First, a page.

All About Asset Allocation
|Author||Richard (Rick) Ferri|
|Pages||256 pp (Trade paperback)|
All About Asset Allocation is a book which focuses on asset allocation and portfolio construction. The book focuses on the different asset classes, how they historically correlate with each other, and how combining them affects risk and return. It only briefly touches on peripheral topics such as passive investing, taxes, retirement accounts where directly relevant to the main focus. The book is easy to read and contains a large number of charts and graphs. It is suitable for any reader, although it would be probably make sense to first read one or more basic investment books, like the Boglehead's Guide.
Rick Ferri is a CFA, president of Portfolio Solutions, LLC, and an adjunct professor of finance at Walsh College in Michigan. He is a frequent contributor to the Bogleheads™ Forum. He is author of five other books: The Power of Passive Investing: More Wealth with Less Work; All About Index Funds; The ETF Book: All You Need to Know about Exchange-Traded Funds; Protecting Your Wealth in Good Times and Bad (out of print), and Serious Money: Straight Talk About Investing for Retirement (an online e-book).
Table of contents
Part 1: Asset Allocation Basics Chapter 1. Planning for Investment Success
Chapter 2. Understanding Investment Risk
Chapter 3. Asset Allocation Explained
Chapter 4. Multi-Asset-Class Investing
Part 2: Asset-Class Selection Chapter 5. A Framework for Investment Selection
Chapter 6. U.S. Equity Investments
Chapter 7. International Equity Investments
Chapter 8. Fixed-Income Investments
Chapter 9. Real Estate Investments
Chapter 10. Alternative Investments
Part 3: Managing Your Portfolio Chapter 11. Realistic Market Expectations
Chapter 12. Building Your Portfolio
Chapter 13. How Behavior Affects Asset Allocation Decisions
Chapter 14. Investment Expenses and Professional Advice
Appendix A. Low-Cost Mutual Fund Providers
Appendix B. Research Web Sites
Appendix C. Recommended Reading
Part 1 of the book encourages passive investing and explains risk, volatility, diversification, correlation and shows historic risk vs. return charts. It then introduces multi-asset investing and shows how the introduction of asset classes (US stocks, international stocks, corporate bonds) affects risk/return.
Part 2 discusses key concepts in asset allocation: that low correlation assets with unique risks provide the best risk diversification, which is what asset allocation is all about. Then determine the appropriate mix of equity and fixed-income, choose assets with low correlation, and rebalance regularly.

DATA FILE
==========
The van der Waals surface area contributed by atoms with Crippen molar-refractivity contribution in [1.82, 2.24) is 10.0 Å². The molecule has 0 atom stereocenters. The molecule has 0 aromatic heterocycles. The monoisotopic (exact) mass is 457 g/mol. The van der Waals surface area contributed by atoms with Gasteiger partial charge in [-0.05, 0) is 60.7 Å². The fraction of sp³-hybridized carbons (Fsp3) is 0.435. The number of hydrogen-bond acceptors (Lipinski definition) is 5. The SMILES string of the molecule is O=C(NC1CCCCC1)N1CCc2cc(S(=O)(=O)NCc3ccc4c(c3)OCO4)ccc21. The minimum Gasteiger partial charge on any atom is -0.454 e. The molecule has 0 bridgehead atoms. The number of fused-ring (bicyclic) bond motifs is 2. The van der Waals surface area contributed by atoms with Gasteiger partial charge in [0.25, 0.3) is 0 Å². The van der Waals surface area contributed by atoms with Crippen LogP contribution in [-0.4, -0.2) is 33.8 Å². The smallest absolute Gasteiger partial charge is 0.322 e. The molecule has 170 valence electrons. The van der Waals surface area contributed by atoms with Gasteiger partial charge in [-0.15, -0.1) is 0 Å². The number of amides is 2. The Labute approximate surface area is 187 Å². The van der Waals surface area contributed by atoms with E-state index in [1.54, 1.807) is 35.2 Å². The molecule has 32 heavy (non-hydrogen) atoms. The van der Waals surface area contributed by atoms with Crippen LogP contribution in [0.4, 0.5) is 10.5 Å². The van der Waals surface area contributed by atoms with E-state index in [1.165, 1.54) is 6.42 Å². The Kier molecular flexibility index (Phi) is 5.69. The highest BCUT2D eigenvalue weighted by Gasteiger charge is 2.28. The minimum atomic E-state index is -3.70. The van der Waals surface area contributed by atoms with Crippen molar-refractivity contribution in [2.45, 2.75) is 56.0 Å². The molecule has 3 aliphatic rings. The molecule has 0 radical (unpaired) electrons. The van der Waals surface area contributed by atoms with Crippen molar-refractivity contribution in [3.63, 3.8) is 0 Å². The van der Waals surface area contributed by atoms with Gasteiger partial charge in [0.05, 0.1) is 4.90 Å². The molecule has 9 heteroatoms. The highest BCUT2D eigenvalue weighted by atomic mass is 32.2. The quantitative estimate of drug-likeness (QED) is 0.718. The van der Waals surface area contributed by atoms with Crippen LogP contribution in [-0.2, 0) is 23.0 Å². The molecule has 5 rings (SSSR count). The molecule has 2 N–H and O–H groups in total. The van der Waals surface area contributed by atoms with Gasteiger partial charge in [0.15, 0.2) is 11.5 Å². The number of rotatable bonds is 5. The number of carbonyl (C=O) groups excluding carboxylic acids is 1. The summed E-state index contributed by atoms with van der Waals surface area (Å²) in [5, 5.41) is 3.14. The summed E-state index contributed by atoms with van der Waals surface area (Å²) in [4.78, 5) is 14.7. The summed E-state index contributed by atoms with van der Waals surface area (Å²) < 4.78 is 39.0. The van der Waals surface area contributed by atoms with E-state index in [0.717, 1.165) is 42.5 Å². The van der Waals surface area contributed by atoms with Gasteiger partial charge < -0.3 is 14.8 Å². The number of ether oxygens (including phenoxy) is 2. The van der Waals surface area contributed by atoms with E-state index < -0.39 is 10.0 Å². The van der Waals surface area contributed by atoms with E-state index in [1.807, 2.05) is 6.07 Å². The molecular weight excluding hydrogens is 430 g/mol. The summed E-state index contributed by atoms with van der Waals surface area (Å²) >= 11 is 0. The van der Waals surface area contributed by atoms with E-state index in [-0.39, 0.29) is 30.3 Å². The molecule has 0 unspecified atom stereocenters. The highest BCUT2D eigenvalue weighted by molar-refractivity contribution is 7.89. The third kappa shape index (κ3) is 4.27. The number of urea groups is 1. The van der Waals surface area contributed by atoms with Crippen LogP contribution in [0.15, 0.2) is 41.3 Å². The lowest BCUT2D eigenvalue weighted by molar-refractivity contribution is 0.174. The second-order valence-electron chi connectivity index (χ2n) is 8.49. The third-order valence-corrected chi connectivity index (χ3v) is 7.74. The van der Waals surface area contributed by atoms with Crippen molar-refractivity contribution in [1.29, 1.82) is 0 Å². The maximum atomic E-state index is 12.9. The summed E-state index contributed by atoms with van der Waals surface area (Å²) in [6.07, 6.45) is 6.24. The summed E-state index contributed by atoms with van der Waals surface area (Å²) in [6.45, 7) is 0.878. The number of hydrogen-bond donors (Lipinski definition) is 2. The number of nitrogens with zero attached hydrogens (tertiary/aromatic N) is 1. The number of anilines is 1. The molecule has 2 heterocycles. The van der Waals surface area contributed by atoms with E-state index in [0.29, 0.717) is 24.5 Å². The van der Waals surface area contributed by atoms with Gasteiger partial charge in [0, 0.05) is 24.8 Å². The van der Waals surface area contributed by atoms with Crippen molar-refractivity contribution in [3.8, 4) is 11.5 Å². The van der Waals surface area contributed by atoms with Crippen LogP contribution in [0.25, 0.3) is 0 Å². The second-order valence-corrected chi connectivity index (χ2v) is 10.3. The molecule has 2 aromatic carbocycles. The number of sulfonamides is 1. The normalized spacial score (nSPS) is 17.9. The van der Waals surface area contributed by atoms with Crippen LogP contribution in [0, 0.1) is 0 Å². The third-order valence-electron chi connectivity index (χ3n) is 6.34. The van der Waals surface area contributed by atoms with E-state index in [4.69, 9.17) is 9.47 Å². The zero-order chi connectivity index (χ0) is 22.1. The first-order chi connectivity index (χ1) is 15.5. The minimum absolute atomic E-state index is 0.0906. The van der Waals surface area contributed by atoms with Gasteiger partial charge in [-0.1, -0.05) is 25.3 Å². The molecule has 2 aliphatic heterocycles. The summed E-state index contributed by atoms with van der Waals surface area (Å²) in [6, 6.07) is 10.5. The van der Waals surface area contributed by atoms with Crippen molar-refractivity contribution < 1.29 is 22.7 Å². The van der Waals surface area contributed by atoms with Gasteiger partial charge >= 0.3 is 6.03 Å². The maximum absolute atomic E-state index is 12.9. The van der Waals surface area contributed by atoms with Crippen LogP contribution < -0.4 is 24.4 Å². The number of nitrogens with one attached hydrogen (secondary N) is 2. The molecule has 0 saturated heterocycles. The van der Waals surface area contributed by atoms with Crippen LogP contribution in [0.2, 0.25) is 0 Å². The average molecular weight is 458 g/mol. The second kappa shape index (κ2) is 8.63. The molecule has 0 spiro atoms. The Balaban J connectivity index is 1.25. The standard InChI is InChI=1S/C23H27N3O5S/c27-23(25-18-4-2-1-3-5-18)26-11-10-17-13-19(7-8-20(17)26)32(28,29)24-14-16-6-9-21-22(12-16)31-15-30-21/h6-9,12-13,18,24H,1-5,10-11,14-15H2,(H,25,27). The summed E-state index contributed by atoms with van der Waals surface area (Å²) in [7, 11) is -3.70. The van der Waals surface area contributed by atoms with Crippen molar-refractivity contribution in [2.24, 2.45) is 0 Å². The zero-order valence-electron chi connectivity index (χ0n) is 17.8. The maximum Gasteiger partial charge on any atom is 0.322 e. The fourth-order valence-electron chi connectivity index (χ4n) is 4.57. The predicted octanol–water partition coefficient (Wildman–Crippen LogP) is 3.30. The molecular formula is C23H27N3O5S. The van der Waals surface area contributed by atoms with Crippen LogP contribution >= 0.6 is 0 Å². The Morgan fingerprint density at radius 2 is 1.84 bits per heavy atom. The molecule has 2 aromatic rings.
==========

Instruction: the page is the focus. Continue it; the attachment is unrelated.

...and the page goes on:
The next 5 chapters discuss each asset class in turn. Each chapter shows historic returns, and historic correlations with other assets. At the end of each chapter is a sample of recommended, low-cost funds.
Chapter 6 explains the size and style classification, small and value risks, and how they diversify a total market portfolio of U.S. stocks. Chapter 7 covers international stocks, the various world regions, and currency risk. Chapter 8 discusses the bond market, U.S. and international, and explains the various risk measures with bonds. Chapter 9 talks about domestic REITs and their correlation with US stocks and treasuries. Also discussed is home ownership. Chapter 10 discusses commodities, hedge funds and collectibles. Although commodities provide diversification, Rick concludes that their current high costs and low overall return probably outweigh their value.
Part 3 covers the mechanics of building your portfolio. It starts out with a chapter on estimating future inflation, interest rates and equity returns based on a number of different methods. Chapter 12 suggests portfolios for four groups, like the Boglehead's Guide, early and mid-life accumulators, and early and late retirees. For each, two sets of portfolios are offered, one using 4-6 simple, total market funds, and the other a "slice and dice" approach with about a dozen funds. Ranges are given for conservative, moderate and aggressive investors.
Chapter 13 discusses behavioral finance, primarily concerning how to determine your risk-tolerance, working through a realistic example of a hypothetical portfolio during the period 1999-2002.
The book finishes with a discussion of mutual fund expenses and fees, taxes and asset location, and tips on hiring an investment manager.
Appendices list recommended web sites and books for further reading.
This was an enjoyable book to read. It's loaded with data and charts, but nevertheless easy to read. Bernstein's Intelligent Asset Allocator is one of my all time favorite books, and I think Rick's book probably tops it: it's more up-to-date, includes REITs and commodities, and discusses how correlations are changing over time (many other books will show 1970-2000 and 1984-2000, but Rick charts continuous rolling correlations).
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